Going Boldly With Starship Valiant

When it comes to Star Trek, I have always considered the TV shows to be a much superior product than any of the movies to date. And it’s a great time to be a fan of TV Star Trek, because we have several completed series to enjoy (The Original Series, The Next Generation, Deep Space 9, Voyager, The Animated Series, and Enterprise) and  a new series coming to CBS All Access in 2017 (Star Trek Discovery). But the offerings don’t stop there – we also have some great fan made projects that more than stand on their own laurels.  Some of  these efforts expand upon the original characters, tapping into a rich universe of settings and history to tell their unique story. And one effort that is doing it as well as anyone is Starship Valiant.

Starship Valiant

The Starship Valiant stories take place aboard the starship USS Valiant NCC-1707, in the timeframe roughly equal with The Original Series. The vessel is helmed by Jackson K. Bishop (played by the multifaceted Michael L. King), a complex individual that is calm under pressure and quick to strive for a resolution. The second in command is the ever capable Leeza S. Kennedy, and together, along with a formidable crew of Star Fleet’s finest, they take the USS Valiant where it is needed, often into hostile territory.

Starship Valiant

But the producers of the series are quick to pull the story back down from the stars and the technology and make it into a human one. This was one thing that Star Trek creator Gene Roddenberry was keen on doing, keeping it with his “Wagon Train To The Stars” original concept.  And I have not seen this done any better than with Starship Valiant’s latest story, “Starship Valiant: Crosses to Bear”.

“Crosses to Bear” explores the struggles and challenges that are faced by a doctor on a starship. In this episode a lot of the “action” takes place in the sickbay.  I won’t give anything away, but the title is a prefect fit for the episode.  David Cox, who plays Chief Medical Officer Roger Floyd, delivers a strong performance that showcases the humanity of it all. The episode is described as a story from the Starship Valiant Universe, and I find that the shorter run time (less than 30 minutes) works very well in this format.

You can find the episodes to date on the Starship Valiant YouTube channel, and the “Crosses to Bear” episode is here. Also, be sure to check out the behind the scenes features and more that the cast and crew have put together. Below is the trailer for “Starship Valiant: Crosses to Bear”.


Looping Infinity Squared Film Explains Popular Time Travel Mechanics

Time travel is a popular story mechanic that is used in a lot of modern (and classic) science fiction stories. In fact, one of my favorite authors, Keith Laumer,  practically made a career out of it (Dinosaur Beach, Other Side of Time). But did you ever stop and consider how many different time travel mechanics are in use in popular stories?

Infinity Squared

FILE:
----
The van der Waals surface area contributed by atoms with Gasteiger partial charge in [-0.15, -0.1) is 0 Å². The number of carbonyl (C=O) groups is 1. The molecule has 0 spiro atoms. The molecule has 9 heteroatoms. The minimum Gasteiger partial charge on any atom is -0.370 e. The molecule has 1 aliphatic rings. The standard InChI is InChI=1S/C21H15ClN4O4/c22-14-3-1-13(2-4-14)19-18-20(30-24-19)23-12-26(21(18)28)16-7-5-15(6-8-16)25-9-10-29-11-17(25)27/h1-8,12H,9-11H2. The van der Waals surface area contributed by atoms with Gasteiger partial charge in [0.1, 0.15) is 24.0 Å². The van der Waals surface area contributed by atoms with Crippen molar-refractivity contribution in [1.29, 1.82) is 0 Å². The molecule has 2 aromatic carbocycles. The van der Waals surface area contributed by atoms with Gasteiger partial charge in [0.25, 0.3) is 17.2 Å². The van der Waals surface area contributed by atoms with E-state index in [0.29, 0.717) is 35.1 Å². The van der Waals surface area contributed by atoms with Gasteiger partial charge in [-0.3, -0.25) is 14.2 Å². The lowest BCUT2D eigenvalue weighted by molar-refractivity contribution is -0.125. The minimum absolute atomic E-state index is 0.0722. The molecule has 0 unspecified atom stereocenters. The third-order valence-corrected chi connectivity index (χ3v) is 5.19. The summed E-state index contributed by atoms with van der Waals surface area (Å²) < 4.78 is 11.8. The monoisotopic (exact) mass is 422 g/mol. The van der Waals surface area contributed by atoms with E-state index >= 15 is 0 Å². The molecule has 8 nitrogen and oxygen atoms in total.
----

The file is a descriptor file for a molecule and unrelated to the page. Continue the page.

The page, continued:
Jake Roper of Vsauce3 has certainly considered these, and has even created a video that breaks it all down for the curious armchair time traveler. The resulting short film, Infinity Squared, is an entertaining look at time travel. Well, I should probably reconsider the phrase “short film” here, since the video was created in a 10 hour looping video format. Now that should help to illustrate the point.







The earliest recorded idea of infinity comes from Anaximander, a pre-Socratic Greek philosopher who lived in Miletus. He used the word apeiron which means infinite or limitless.


The Short Adventure of Hum The Robot

What do you do if you are a lonely robot, doomed to a life of menial kitchen service, and then discover that there is more to your existence? Tom Teller and his crew from the Dodge College of Film and Media Arts attempt to answer that question with this award winning short film. The animation was a project for their advanced production class.


Hum Short Film

The robot Hum (ho-hum, maybe?) is happy enough in his kitchen workplace when his epiphany occurs. In many ways, the film could serve as a example that we all could possibly look beyond our existence and see more than we normally do on a daily basis. And, just as it does for the robot,  you can never tell when just such an opportunity might present itself. When you look at it this way, it’s easy to see that Hum, in his own way, deserves to be the hero of the story.

The short but somewhat gritty film lets us peak into this voyage of discovery with an ending that – well, I won’t spoil anything for you.



Star Truck

“Star Date 29.95, plus tax.” What do you get when you mix Star Trek with the Animaniacs? Why, Star Truck, of course! The clever one liners fly in this terrific parody.


Spock, His Best Bits

As any fan of Star Trek The Original Series knows, the ever so logical Spock could often deliver a dry but effective zinger. A calculated correction or timely observation could often levitate the mood, whether it was intentional or not. Here are some of his best bits.